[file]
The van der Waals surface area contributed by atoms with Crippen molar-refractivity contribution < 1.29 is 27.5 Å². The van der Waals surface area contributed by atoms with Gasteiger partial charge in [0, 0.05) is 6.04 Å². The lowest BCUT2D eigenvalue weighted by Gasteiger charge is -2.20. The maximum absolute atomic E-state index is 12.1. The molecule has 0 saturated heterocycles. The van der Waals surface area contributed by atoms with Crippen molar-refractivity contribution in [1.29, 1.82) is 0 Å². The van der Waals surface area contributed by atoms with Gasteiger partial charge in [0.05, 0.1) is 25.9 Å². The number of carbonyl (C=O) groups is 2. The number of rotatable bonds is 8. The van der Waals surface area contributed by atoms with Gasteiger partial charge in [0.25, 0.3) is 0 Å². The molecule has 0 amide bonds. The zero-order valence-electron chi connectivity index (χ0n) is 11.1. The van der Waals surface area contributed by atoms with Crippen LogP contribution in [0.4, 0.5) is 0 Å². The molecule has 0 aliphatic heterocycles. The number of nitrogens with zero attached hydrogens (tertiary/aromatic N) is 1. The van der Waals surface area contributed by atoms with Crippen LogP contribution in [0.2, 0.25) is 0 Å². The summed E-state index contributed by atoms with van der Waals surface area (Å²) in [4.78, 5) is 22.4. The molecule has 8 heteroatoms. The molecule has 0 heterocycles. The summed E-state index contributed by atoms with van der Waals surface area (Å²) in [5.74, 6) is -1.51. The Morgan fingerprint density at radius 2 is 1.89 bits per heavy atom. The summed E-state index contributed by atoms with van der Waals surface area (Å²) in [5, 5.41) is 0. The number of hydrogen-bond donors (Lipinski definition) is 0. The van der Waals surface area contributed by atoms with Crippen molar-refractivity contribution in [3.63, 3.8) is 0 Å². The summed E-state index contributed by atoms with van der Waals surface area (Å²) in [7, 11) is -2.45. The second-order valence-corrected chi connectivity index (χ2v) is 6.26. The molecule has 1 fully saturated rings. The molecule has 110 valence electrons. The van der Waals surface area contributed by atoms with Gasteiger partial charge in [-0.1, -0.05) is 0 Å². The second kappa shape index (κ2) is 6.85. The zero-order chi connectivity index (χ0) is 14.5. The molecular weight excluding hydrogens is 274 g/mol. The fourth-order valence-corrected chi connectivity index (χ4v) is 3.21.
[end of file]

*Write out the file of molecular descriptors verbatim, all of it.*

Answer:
The van der Waals surface area contributed by atoms with Crippen molar-refractivity contribution < 1.29 is 27.5 Å². The van der Waals surface area contributed by atoms with Gasteiger partial charge in [0, 0.05) is 6.04 Å². The lowest BCUT2D eigenvalue weighted by Gasteiger charge is -2.20. The maximum absolute atomic E-state index is 12.1. The molecule has 0 saturated heterocycles. The van der Waals surface area contributed by atoms with Crippen molar-refractivity contribution in [1.29, 1.82) is 0 Å². The van der Waals surface area contributed by atoms with Gasteiger partial charge in [0.05, 0.1) is 25.9 Å². The number of carbonyl (C=O) groups is 2. The number of rotatable bonds is 8. The van der Waals surface area contributed by atoms with Gasteiger partial charge in [0.25, 0.3) is 0 Å². The molecule has 0 amide bonds. The zero-order valence-electron chi connectivity index (χ0n) is 11.1. The van der Waals surface area contributed by atoms with Crippen LogP contribution in [0.4, 0.5) is 0 Å². The molecule has 0 aliphatic heterocycles. The number of nitrogens with zero attached hydrogens (tertiary/aromatic N) is 1. The van der Waals surface area contributed by atoms with Crippen LogP contribution in [0.2, 0.25) is 0 Å². The summed E-state index contributed by atoms with van der Waals surface area (Å²) in [4.78, 5) is 22.4. The molecule has 8 heteroatoms. The molecule has 0 heterocycles. The summed E-state index contributed by atoms with van der Waals surface area (Å²) in [5.74, 6) is -1.51. The Morgan fingerprint density at radius 2 is 1.89 bits per heavy atom. The summed E-state index contributed by atoms with van der Waals surface area (Å²) in [5, 5.41) is 0. The number of hydrogen-bond donors (Lipinski definition) is 0. The van der Waals surface area contributed by atoms with Crippen molar-refractivity contribution in [3.63, 3.8) is 0 Å². The summed E-state index contributed by atoms with van der Waals surface area (Å²) in [7, 11) is -2.45. The second-order valence-corrected chi connectivity index (χ2v) is 6.26. The molecule has 1 fully saturated rings. The molecule has 110 valence electrons. The van der Waals surface area contributed by atoms with Gasteiger partial charge in [-0.1, -0.05) is 0 Å². The second kappa shape index (κ2) is 6.85. The zero-order chi connectivity index (χ0) is 14.5. The molecular weight excluding hydrogens is 274 g/mol. The fourth-order valence-corrected chi connectivity index (χ4v) is 3.21.